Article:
The English writer Dorothy L. Sayers once said, that the great advantage of telling the truth is that nobody ever believes it. My truth is that I do not feel brave or strong. See for yourselves: when I had my operations (and I had privilege of experiencing two of them last summer – on my tongue and neck and then again on my neck) I was going into the room adjacent to the operation theatre, lying down and waiting for the needle with anesthetic break my skin for me never wake up again. Don’t get me wrong – I never wanted to take my own life, but on these two occasions I strongly believed that not waking up would be a perfect solution to all my troubles with health, finance, work perspectives, relationships, absence of clear life goals… Well, I did feel sorry for surgeons and nurses, since I did not want to cause them unnecessary distress of seeing their patient die, however I awkwardly hoped they had been trained to cope with such things. I had my heart on my side as it has been weak since our (mine and heart’s) childhood. But nothing happened to me – both times I did wake up, drugged and wired and having more holes and scars in my body than had originally been designed.

I remember literature classes at school when we worked on Anton Chekhov’s plays and discussed whether suicide was weakness or strength. We talked and wrote for hours, reflected on this and tried to make our minds. Well, from this point in time I must admit that was a waste of time. I now know for sure: suicide is a weakness and wishing not to wake up after surgery is classed the same no matter what one says to you. So here I am, a double-coward, yet I’ve had dozens of people telling me again and again how brave I am… Ms Sayers, I agree with you wholeheartedly.

Same refers to me being called strong. You know what – a cancer patient has little choice: they can either live or die, not that they can strongly live or strongly end their life. We can choose how to live what is left for us to live – in a miserable or more noble way, but even this is the choice to a certain extent.

What I think about now is that may be if I got to believing others saying I am handsome (in fact, upon reflection, this is a belief based on clear evidence – just google my name, you’ll see for yourselves!), I may well believe that I am also strong and courageous as others keep telling me. And there must be evidence to it somewhere too – I just need time to uncover it.

Time is an interesting issue too. Many cancer survivors write how they started appreciating lives more after treatment. So did I. Inevitably. You see, after treatment I ended up getting tired more frequently, in need of longer and regular sleep (ideally twice daily – hello kindergarten!), my meals take longer (as my saliva glands have been badly damaged by radiotherapy, whatever is left of my tongue is shorter and less mobile, I had four teeth extracted and the rest are much more sensitive thanks to the same radiotherapy), I have no appetite so I need to allocate extra time to visualize what I am going to eat and prepare for my meal, I cannot multitask as I used to. So realistically I have about two-thirds of my work-day lengths left for me to enjoy even though there are still 24 hours in them. I have little choice – I must live what is left thoroughly and more intensely, I must appreciate my existence, I have no right and no time to procrastinate.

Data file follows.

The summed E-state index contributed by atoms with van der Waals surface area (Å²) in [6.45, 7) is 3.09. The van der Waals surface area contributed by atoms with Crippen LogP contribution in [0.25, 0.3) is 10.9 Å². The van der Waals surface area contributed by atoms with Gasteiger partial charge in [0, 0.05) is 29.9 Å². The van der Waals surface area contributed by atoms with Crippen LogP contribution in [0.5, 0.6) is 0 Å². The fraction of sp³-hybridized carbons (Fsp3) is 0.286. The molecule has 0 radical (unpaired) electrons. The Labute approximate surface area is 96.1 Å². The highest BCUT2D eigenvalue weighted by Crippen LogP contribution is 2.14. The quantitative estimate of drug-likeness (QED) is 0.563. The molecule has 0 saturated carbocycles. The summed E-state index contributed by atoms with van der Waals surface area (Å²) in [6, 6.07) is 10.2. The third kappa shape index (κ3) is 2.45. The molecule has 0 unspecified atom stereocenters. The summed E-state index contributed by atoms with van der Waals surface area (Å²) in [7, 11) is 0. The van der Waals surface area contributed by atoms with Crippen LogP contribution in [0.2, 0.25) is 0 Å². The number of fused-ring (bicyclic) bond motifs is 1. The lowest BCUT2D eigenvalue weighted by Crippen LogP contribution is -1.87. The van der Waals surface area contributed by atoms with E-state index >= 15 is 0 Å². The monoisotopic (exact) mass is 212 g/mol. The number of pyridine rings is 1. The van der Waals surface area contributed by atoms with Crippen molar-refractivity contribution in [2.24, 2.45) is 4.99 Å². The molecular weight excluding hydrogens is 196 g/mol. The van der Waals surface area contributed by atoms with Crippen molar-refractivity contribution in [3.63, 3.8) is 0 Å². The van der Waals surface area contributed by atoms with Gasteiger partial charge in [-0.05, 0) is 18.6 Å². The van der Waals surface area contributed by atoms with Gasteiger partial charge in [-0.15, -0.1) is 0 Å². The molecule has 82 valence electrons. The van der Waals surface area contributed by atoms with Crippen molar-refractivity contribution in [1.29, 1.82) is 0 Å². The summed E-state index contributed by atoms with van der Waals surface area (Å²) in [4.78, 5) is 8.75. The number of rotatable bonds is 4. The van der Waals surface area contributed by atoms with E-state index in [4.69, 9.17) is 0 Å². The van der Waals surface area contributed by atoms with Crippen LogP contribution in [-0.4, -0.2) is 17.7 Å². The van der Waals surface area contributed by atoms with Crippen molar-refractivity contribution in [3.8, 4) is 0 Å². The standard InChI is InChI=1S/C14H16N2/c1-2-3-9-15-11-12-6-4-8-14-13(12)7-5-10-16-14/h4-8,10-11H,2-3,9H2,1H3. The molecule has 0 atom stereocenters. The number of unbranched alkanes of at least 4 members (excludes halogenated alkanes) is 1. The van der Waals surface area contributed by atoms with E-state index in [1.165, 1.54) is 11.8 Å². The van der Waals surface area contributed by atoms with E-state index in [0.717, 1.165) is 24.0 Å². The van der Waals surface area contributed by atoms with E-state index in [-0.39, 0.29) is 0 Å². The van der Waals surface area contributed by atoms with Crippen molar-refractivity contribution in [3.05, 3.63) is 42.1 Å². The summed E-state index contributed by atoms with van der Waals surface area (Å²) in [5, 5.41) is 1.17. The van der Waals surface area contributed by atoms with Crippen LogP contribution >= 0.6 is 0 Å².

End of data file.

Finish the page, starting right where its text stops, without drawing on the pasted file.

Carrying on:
Consequently, I no longer can doubt my skills and the fees I charge for my services. I am a good Russian tutor, who authored three successful unconventional language textbooks used world-wide, and so I am worth the money I ask for my classes and yes, I have to increase my hourly fee according to inflation (something I felt awkward about in the past few years). Somewhere along my cancer treatment through which my ability to teach Russian pronunciation was slightly damaged, the ability to charge fairly for my teaching started forming.

There is a tricky point for me here though. With no risk factors and no oncology history in my family, I cannot help thinking that this targeted cancer blow must mean something. The question is how to decipher this sign: whether it is to prove me that teaching is my destiny and I should and can do it whatever are the circumstances; or actually it is as if the universe told me to pull back and concentrate on something else, like writing or charity work.

I love the buzz of public speaking and excitement of being interviewed; I miss my late Sunday evening comings to BBC Radio 4 Live or last minute interviews by CNN; I hate life without being able to throw in phrases like the one above. This is a very strong motivation for me to relearn speaking, getting my s’s and z’s back and finding ways to pronounce th’s with whatever has left of my tongue.

So far though marching through my life: walking across London Bridge to see my clients in the City, getting cold showers in the morning to keep my immune system strong, putting an eye mask on to have more sound sleep, driving my campervan for an exciting day in the hills – I keep chanting to myself and myself only, deep in my mind:

I am healthy. I am wealthy. I am happy. I am fit.

I am healthy. I am wealthy. I am happy. I am fit.

I am healthy. I am wealthy. I am happy. I am fit.

I am healthy. I am wealthy. I am happy. I am fit…